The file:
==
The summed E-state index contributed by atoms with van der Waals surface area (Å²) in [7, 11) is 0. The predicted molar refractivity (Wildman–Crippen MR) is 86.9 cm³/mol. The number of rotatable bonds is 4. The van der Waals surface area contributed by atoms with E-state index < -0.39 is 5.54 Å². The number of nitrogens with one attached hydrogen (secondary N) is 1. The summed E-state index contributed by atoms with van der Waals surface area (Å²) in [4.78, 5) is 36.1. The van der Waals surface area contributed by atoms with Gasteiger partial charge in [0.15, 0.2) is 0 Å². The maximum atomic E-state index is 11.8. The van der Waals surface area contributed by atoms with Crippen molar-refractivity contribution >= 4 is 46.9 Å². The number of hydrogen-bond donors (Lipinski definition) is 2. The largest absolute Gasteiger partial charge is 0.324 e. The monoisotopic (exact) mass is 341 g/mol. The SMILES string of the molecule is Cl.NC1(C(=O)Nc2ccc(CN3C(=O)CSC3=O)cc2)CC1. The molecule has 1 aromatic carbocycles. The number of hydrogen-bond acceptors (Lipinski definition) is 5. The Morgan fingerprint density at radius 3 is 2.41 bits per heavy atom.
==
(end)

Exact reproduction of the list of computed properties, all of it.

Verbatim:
The summed E-state index contributed by atoms with van der Waals surface area (Å²) in [7, 11) is 0. The predicted molar refractivity (Wildman–Crippen MR) is 86.9 cm³/mol. The number of rotatable bonds is 4. The van der Waals surface area contributed by atoms with E-state index < -0.39 is 5.54 Å². The number of nitrogens with one attached hydrogen (secondary N) is 1. The summed E-state index contributed by atoms with van der Waals surface area (Å²) in [4.78, 5) is 36.1. The van der Waals surface area contributed by atoms with Gasteiger partial charge in [0.15, 0.2) is 0 Å². The maximum atomic E-state index is 11.8. The van der Waals surface area contributed by atoms with Crippen molar-refractivity contribution >= 4 is 46.9 Å². The number of hydrogen-bond donors (Lipinski definition) is 2. The largest absolute Gasteiger partial charge is 0.324 e. The monoisotopic (exact) mass is 341 g/mol. The SMILES string of the molecule is Cl.NC1(C(=O)Nc2ccc(CN3C(=O)CSC3=O)cc2)CC1. The molecule has 1 aromatic carbocycles. The number of hydrogen-bond acceptors (Lipinski definition) is 5. The Morgan fingerprint density at radius 3 is 2.41 bits per heavy atom.